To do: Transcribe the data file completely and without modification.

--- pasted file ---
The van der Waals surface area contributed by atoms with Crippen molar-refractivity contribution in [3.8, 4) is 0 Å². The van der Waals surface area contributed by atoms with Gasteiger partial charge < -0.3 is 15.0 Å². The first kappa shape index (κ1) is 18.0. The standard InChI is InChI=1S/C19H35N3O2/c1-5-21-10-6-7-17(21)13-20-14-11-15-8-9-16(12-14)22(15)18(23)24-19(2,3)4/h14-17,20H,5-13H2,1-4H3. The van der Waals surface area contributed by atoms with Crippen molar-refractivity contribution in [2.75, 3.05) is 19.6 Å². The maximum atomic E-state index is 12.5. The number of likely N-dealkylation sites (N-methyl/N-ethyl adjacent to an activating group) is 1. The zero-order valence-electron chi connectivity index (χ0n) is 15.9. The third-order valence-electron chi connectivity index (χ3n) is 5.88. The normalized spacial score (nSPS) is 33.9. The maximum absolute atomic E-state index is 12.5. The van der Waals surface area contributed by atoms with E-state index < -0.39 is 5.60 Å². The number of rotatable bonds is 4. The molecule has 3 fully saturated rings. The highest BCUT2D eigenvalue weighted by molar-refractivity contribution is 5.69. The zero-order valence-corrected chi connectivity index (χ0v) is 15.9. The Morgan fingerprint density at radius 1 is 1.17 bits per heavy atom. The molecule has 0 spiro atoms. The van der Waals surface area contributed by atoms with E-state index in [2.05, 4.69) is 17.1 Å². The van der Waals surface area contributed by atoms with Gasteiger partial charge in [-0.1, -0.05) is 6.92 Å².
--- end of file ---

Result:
The van der Waals surface area contributed by atoms with Crippen molar-refractivity contribution in [3.8, 4) is 0 Å². The van der Waals surface area contributed by atoms with Gasteiger partial charge < -0.3 is 15.0 Å². The first kappa shape index (κ1) is 18.0. The standard InChI is InChI=1S/C19H35N3O2/c1-5-21-10-6-7-17(21)13-20-14-11-15-8-9-16(12-14)22(15)18(23)24-19(2,3)4/h14-17,20H,5-13H2,1-4H3. The van der Waals surface area contributed by atoms with Crippen molar-refractivity contribution in [2.75, 3.05) is 19.6 Å². The maximum atomic E-state index is 12.5. The number of likely N-dealkylation sites (N-methyl/N-ethyl adjacent to an activating group) is 1. The zero-order valence-electron chi connectivity index (χ0n) is 15.9. The third-order valence-electron chi connectivity index (χ3n) is 5.88. The normalized spacial score (nSPS) is 33.9. The maximum absolute atomic E-state index is 12.5. The van der Waals surface area contributed by atoms with E-state index < -0.39 is 5.60 Å². The number of rotatable bonds is 4. The molecule has 3 fully saturated rings. The highest BCUT2D eigenvalue weighted by molar-refractivity contribution is 5.69. The zero-order valence-corrected chi connectivity index (χ0v) is 15.9. The Morgan fingerprint density at radius 1 is 1.17 bits per heavy atom. The molecule has 0 spiro atoms. The van der Waals surface area contributed by atoms with E-state index in [2.05, 4.69) is 17.1 Å². The van der Waals surface area contributed by atoms with Gasteiger partial charge in [-0.1, -0.05) is 6.92 Å².